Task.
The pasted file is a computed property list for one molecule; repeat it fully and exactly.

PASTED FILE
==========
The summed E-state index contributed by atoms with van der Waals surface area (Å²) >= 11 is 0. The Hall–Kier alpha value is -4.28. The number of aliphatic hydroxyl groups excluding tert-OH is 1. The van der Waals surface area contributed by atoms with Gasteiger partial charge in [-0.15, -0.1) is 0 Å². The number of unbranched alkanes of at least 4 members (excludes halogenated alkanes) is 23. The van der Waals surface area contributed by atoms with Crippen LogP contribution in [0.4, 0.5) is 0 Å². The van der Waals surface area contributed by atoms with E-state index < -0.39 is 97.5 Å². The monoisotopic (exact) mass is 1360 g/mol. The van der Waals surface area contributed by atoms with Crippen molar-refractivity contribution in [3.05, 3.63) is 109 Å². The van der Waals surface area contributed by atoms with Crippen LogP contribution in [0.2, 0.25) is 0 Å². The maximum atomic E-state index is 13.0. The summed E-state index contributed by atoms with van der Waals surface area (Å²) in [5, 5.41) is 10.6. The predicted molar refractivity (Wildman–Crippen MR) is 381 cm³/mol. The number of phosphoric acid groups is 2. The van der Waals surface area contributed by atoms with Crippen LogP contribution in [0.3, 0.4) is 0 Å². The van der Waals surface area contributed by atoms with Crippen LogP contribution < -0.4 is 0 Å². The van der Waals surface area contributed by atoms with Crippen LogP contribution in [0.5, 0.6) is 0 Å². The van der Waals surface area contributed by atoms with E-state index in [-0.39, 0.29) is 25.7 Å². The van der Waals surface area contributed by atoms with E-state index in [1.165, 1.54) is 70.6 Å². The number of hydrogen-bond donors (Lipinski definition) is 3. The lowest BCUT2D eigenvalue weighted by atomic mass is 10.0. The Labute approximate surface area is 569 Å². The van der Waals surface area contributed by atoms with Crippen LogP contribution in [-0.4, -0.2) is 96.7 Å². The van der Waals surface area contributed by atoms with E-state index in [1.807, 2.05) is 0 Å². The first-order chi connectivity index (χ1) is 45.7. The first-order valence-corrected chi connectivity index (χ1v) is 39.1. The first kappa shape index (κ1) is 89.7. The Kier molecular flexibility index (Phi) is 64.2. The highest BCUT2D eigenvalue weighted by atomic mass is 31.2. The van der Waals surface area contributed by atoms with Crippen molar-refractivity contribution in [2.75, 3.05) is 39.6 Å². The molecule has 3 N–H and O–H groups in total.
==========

The summed E-state index contributed by atoms with van der Waals surface area (Å²) >= 11 is 0. The Hall–Kier alpha value is -4.28. The number of aliphatic hydroxyl groups excluding tert-OH is 1. The van der Waals surface area contributed by atoms with Gasteiger partial charge in [-0.15, -0.1) is 0 Å². The number of unbranched alkanes of at least 4 members (excludes halogenated alkanes) is 23. The van der Waals surface area contributed by atoms with Crippen LogP contribution in [0.4, 0.5) is 0 Å². The van der Waals surface area contributed by atoms with E-state index < -0.39 is 97.5 Å². The monoisotopic (exact) mass is 1360 g/mol. The van der Waals surface area contributed by atoms with Crippen molar-refractivity contribution in [3.05, 3.63) is 109 Å². The van der Waals surface area contributed by atoms with Crippen LogP contribution in [0.2, 0.25) is 0 Å². The maximum atomic E-state index is 13.0. The summed E-state index contributed by atoms with van der Waals surface area (Å²) in [5, 5.41) is 10.6. The predicted molar refractivity (Wildman–Crippen MR) is 381 cm³/mol. The number of phosphoric acid groups is 2. The van der Waals surface area contributed by atoms with Crippen LogP contribution in [0.3, 0.4) is 0 Å². The van der Waals surface area contributed by atoms with Crippen LogP contribution < -0.4 is 0 Å². The van der Waals surface area contributed by atoms with Crippen LogP contribution in [0.5, 0.6) is 0 Å². The van der Waals surface area contributed by atoms with E-state index in [-0.39, 0.29) is 25.7 Å². The van der Waals surface area contributed by atoms with E-state index in [1.165, 1.54) is 70.6 Å². The number of hydrogen-bond donors (Lipinski definition) is 3. The lowest BCUT2D eigenvalue weighted by atomic mass is 10.0. The Labute approximate surface area is 569 Å². The van der Waals surface area contributed by atoms with Crippen LogP contribution in [-0.4, -0.2) is 96.7 Å². The van der Waals surface area contributed by atoms with E-state index in [1.807, 2.05) is 0 Å². The first-order chi connectivity index (χ1) is 45.7. The first-order valence-corrected chi connectivity index (χ1v) is 39.1. The first kappa shape index (κ1) is 89.7. The Kier molecular flexibility index (Phi) is 64.2. The highest BCUT2D eigenvalue weighted by atomic mass is 31.2. The van der Waals surface area contributed by atoms with Crippen molar-refractivity contribution in [2.75, 3.05) is 39.6 Å². The molecule has 3 N–H and O–H groups in total.